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ECLAC: It is Time for Transformational Changes, Like the One Proposed by the Care Society
“It is time for transformational changes, like the one proposed by the care society,” José Manuel Salazar-Xirinachs, Executive Secretary of the Economic Commission for Latin America and the Caribbean (ECLAC), stressed today during the presentation of the document The care society: A horizon for sustainable recovery with gender equality, which is guiding the work of the XV Regional Conference on Women in Latin America and the Caribbean, being held in Buenos Aires, Argentina.
The world and the region are in a scenario of prolonged, multidimensional crisis and an uneven recovery that has disproportionately affected women, worsening the structural constraints of gender inequality, ECLAC sustains in the publication. This scenario requires accurate assessments and concrete proposals that would enable leaving behind a development model that has disregarded the care of people and the planet.
“Amid the cascading crises, we need inspiring proposals. That is what the care society is about: a proposal for social organization that positions the sustainability of life as the priority goal,” the highest representative of the United Nations regional commission explained.
In addition to being essential for the sustainability of life, care sectors have the potential to invigorate economies and create employment, ECLAC highlights, even more so considering the significant increase in the demand for care that is projected due to the demographic and epidemiological transition that the region is undergoing.
The COVID-19 pandemic prompted a setback of nearly 20 years in women’s labor force participation levels in the region, limiting their economic autonomy, according to the Commission’s data. But women’s unemployment levels and their rate of labor force participation are not solely accounted for by the overall weakening of employment due to the economic crisis: the main obstacle to women’s full integration in the labor market is related to the excessive burden of unpaid domestic and care work.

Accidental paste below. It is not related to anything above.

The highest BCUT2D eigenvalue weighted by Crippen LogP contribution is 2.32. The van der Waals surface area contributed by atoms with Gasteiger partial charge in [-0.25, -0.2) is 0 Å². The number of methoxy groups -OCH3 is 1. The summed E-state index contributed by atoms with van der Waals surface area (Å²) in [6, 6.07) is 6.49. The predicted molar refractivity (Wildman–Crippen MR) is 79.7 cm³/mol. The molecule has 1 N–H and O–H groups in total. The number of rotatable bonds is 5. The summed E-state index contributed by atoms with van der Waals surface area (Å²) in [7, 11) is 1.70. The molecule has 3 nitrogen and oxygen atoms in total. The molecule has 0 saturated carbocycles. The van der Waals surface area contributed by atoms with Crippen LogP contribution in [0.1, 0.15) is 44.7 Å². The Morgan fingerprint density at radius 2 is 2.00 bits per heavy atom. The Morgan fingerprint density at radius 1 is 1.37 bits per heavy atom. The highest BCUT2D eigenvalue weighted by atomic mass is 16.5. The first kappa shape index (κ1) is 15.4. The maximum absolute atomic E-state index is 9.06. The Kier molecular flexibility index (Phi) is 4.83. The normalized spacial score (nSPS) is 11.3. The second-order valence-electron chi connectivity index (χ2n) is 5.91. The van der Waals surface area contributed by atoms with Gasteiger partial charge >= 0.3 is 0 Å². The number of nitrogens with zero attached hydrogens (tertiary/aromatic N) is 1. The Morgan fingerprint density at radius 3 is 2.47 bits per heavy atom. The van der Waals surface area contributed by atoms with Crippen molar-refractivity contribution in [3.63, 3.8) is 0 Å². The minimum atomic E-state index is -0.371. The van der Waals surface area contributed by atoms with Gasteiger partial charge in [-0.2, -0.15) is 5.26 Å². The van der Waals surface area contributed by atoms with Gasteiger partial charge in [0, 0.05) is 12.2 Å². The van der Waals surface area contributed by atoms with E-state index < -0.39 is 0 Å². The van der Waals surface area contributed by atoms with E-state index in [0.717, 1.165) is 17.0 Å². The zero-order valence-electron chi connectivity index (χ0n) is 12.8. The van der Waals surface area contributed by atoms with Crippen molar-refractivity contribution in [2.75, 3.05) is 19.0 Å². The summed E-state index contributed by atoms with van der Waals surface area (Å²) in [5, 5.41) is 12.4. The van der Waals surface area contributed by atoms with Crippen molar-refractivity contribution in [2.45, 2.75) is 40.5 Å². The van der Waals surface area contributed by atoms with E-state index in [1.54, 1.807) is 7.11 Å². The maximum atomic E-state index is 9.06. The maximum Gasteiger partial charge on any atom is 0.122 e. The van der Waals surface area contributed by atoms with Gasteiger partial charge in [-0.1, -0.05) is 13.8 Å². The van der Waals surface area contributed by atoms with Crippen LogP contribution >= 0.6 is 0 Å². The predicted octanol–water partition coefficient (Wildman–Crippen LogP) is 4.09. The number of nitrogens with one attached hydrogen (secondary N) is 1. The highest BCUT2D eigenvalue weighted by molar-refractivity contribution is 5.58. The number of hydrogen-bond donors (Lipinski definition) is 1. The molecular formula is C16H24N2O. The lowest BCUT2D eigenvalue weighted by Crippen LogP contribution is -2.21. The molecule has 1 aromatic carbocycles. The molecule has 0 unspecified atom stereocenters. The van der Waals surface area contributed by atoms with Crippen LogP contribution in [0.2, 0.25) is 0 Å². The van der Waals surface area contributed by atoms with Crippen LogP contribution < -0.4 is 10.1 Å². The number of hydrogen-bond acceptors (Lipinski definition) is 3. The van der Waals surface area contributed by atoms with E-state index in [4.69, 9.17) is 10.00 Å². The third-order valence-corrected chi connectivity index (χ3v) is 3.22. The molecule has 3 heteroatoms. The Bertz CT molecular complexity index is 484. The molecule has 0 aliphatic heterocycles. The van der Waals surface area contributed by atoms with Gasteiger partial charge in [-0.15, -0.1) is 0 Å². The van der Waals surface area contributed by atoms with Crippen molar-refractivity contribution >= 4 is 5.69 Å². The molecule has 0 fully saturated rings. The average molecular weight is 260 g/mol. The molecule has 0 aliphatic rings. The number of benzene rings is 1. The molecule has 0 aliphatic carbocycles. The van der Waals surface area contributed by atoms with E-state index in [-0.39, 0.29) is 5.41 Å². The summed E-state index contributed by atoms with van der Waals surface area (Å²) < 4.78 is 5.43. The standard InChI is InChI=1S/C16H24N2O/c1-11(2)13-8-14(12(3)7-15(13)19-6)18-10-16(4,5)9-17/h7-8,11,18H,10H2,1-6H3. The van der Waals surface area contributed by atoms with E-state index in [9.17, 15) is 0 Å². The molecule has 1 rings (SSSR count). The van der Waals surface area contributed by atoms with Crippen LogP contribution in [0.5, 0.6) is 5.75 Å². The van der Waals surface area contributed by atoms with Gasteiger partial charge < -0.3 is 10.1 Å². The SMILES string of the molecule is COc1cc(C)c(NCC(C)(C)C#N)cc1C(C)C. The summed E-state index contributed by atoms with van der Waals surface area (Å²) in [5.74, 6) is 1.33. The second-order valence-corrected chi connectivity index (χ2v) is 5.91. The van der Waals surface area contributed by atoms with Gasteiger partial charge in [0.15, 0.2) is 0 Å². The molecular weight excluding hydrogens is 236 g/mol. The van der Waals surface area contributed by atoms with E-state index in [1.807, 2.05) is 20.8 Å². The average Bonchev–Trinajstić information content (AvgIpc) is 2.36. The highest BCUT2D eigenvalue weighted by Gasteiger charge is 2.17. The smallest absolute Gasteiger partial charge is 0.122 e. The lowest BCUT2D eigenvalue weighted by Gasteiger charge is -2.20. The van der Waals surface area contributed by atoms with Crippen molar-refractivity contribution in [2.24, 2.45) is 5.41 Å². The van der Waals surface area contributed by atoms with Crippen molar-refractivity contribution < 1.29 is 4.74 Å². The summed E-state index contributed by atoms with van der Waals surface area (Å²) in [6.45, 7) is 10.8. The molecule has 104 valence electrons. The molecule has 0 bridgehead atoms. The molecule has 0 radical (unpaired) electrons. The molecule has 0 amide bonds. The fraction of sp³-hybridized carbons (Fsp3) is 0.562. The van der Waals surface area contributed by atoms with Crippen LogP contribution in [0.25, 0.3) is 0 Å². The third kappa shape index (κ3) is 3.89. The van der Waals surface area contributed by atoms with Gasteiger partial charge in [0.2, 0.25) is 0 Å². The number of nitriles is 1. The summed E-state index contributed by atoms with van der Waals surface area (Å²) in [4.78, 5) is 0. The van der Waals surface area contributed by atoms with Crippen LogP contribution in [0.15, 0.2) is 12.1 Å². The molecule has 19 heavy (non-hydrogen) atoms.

Approximately 60% of women in households where there are children under 15 years of age say that they do not participate in the labor market in order to tend to family responsibilities, whereas in households where there are no children of that age, the figure is 18%. Women between 20 and 59 years of age in households where there are children under the age of 5 had the lowest pre-pandemic employment rates, and they have also seen the biggest decline in employment levels as a consequence of the crisis.
ECLAC has estimated that closing gender gaps in labor force participation could increase GDP in the region by 6.9 percentage points between 2016 and 2030.
The document launched today also flags the significant asymmetry in the total workload of men and women: women work more hours overall, but fewer hours for which they are paid.
The total workload (which includes paid and unpaid work) of women is higher than that of men among the employed population, in all countries and across all age groups, with differences that vary between 2.4 and 20.8 hours per week. Women spend between 6.3 and 29.5 more hours per week than men on domestic and care work.